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Yeasayer on Not Being the ‘New Cool Band’ Anymore

The Yeas have it / Photo by Anna Palma

On 2010’s Odd Blood, Brooklyn-via-Baltimore crew Yeasayer was frolicking in a Merriweather Post Playground, mixing in a hefty amount of Justin Timberlake to their heady mix of bass noise, proggy time signatures, snatches of African music, and lyrics about dystopian futures. The dystopia remains firmly in place on third album Fragrant World, with its first single name-checking the Tuck-everlasting cancer cells of Henrietta Lacks. Elsewhere, the band gets funky with former POTUS Ronald Reagan’s skeleton (take that, Killer Mike) — ultimately Yeasayer emerge after two years darker, twitchier, and more minimal. We found songwriters Chris Keating and Anand Wilder lounging on a bed in the Wythe Hotel, a plate of fries between them, and asked what their third album might smell like.

Has the process changed much since All Hour Cymbals?
Wilder: The early days were just based on these jam sessions that were recorded and then pruned. For Fragrant World we’d start with the song demo and build it up from there. You’ve had a different drummer on every album now, right?
Wilder: Yeah, but all the drums are sampled and pretty chopped up and changed around now. Maybe “Reagan’s Skeleton” is the closest thing to one drummer, but to get that final drum pattern was four different passes.
Keating: “Reagan’s Skeleton” we did with Abe Seiferth [former DFA studio engineer], so it’s our most DFA-sounding track. Originally, it was even more like Holy Ghost! But then our drummer came in and freaked, making it a little weirder. “Folk Hero Schtick” has this strange thing where it slides from lo-fi cassette-sounding into something much bigger midway through.
Wilder: We did dub things down to cassette tape for reference. In the mixing process, we’d put them to tape. Videotape back to cassette tape, to DAT, to 8-track tape. And then finally…BING! The sound of money. It allowed the song to really open up on chorus, going to full spectrum. I always thought of it as an effect that cheesy dance music uses, using the filter like that. I like that we re-contextualized that in a more psychedelic-sounding song.
Keating: We did a festival outside of Berlin that was 48 hours straight of DJing and it was crazy. That filter breakdown was prevalent everywhere: ‘de-de-de-de-de-de-dE-DE-DE-DE-KSCH-KSCH-KSCH-KSCH’! There’s some great DJs too, but there were tons of terrible DJs. It’s crazy how dumb some of that shit is. We had a good packed crowd but then you’d go over to the DJ stage and it’d be 20-30,000 people just going crazy, even in the back. But the more interesting DJs didn’t have the bigger crowds.
Wilder: I overheard this French couple discussing DJs and their different vibes. Just the way they were talking about music was so foreign and strange to me. Just what they valued: “Ee wuz chill and den dere iz a reelly ‘appy vibe.
Keating: It’s very subtle, these differences between deep house, trance house and tribal house. So, what is the challenge the third time around?
Keating: Part of the process the third time around is coming to terms with the fact that you’re not the “new cool band” anymore. Which I’m totally fine with. It’s a great thing in many ways. Yeasayer is just a band that just is. We’re just alive now. We survived our adolescence. That’s cool by me. We always looked at it like we wanted to have a long life and constantly be making different shit. So it’s exciting to make the third record and come to terms with our sound and what we do. For this album, the music seems brighter yet the lyrics shade darker.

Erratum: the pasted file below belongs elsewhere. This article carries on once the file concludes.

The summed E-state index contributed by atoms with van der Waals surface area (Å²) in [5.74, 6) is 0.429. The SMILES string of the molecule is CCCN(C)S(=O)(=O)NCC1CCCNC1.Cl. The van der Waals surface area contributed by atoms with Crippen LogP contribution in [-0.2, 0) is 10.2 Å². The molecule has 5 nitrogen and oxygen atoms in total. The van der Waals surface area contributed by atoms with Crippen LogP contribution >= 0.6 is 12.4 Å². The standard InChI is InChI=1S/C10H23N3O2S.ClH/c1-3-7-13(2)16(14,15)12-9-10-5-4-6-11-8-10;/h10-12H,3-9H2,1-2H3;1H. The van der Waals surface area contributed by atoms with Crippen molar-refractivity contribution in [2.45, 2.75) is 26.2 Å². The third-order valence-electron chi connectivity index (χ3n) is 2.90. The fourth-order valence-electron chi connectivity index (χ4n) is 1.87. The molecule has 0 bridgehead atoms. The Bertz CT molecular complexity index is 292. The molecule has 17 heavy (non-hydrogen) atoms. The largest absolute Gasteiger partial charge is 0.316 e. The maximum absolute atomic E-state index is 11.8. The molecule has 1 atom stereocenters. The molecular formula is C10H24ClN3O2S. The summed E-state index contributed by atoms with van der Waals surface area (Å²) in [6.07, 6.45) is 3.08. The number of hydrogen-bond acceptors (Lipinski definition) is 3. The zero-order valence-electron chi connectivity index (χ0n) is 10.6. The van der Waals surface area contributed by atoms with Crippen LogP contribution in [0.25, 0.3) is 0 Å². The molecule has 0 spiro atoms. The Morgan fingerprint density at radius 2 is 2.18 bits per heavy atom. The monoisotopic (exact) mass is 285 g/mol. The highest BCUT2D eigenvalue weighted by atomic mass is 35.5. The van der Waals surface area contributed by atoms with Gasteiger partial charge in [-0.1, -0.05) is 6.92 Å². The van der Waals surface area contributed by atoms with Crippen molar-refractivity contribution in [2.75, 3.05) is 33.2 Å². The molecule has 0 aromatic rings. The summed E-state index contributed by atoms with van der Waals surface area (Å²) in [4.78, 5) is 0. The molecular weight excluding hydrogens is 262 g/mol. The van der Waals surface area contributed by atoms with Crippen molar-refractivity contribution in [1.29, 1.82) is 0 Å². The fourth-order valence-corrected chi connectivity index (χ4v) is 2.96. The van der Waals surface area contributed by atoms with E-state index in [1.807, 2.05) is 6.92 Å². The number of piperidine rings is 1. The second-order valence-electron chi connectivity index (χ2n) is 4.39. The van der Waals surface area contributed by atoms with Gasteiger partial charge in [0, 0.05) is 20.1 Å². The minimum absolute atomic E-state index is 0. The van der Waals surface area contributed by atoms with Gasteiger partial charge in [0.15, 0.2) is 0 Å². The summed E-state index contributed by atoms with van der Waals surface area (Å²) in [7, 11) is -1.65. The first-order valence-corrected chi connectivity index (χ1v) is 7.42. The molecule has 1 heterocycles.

Keating: Just looking at the song titles, it looks pretty dark. The entire middle section has “demon,” “devil,” bones,” and “skeleton” in their titles. We even cut some songs that would have taken the album into even darker places. In the end, we pulled back a little.
Wilder: “Longevity” has an upbeat feel to it. “Live in the moment / Never count on longevity”?
Wilder: Yyyyyeah. It’s uh…a hedonistic call to party. And “Henrietta” is happy as well. About a woman’s cancer cells that mutated after her death?
Keating: It’s about coming to terms with an idea of the afterlife, or the lack thereof….Even our band name is about overbearing positivity, in the way like Tom Cruise of Joel Osteen would be, where you just know something’s twisted. Did you hear Jello Biafra’s song about Henrietta Lacks?
Keating: That’s the first I heard of it. I knew there were other songs but I found out about the book [2010’s The Immortal Life of Henrietta Lacks] after hearing a story on Radiolab. I got the book and it resonated for me, of how human life abstracts into a commodity. Just the idea of living on in a different form has this earthly interpretation of the afterlife, which is kinda cool. It’s sinister, too. She’s also from Baltimore, like us. It seems like for this album there’s a distinct meditation on the body, or the eventual breaking down of the body.
Keating: I think there are those elements of physicality and the idea of impermanence. I turned 30 not too long ago and started noticing shit like that. Weird stuff like when I dislocated my finger playing basketball, it took forever to heal. Same with suddenly having back pain for no reason. How did you wind up with the title Fragrant World?
Keating: It was the name of a song that didn’t make the record. The song was about a dystopia without smell or taste, where the world is bland and you have to wear masks and all you smell is nothing. New York in the summer just smells disgusting though. Everywhere you go, there’s some retched smell. But it’s those disgusting elements of urban life that I enjoy. If I was out in the suburbs, I’d just being going from my house to my car to my job and back. I’d never walk past things like a crazy abandoned lot that’s fill with disgusting trash and rats. That’s fun to me.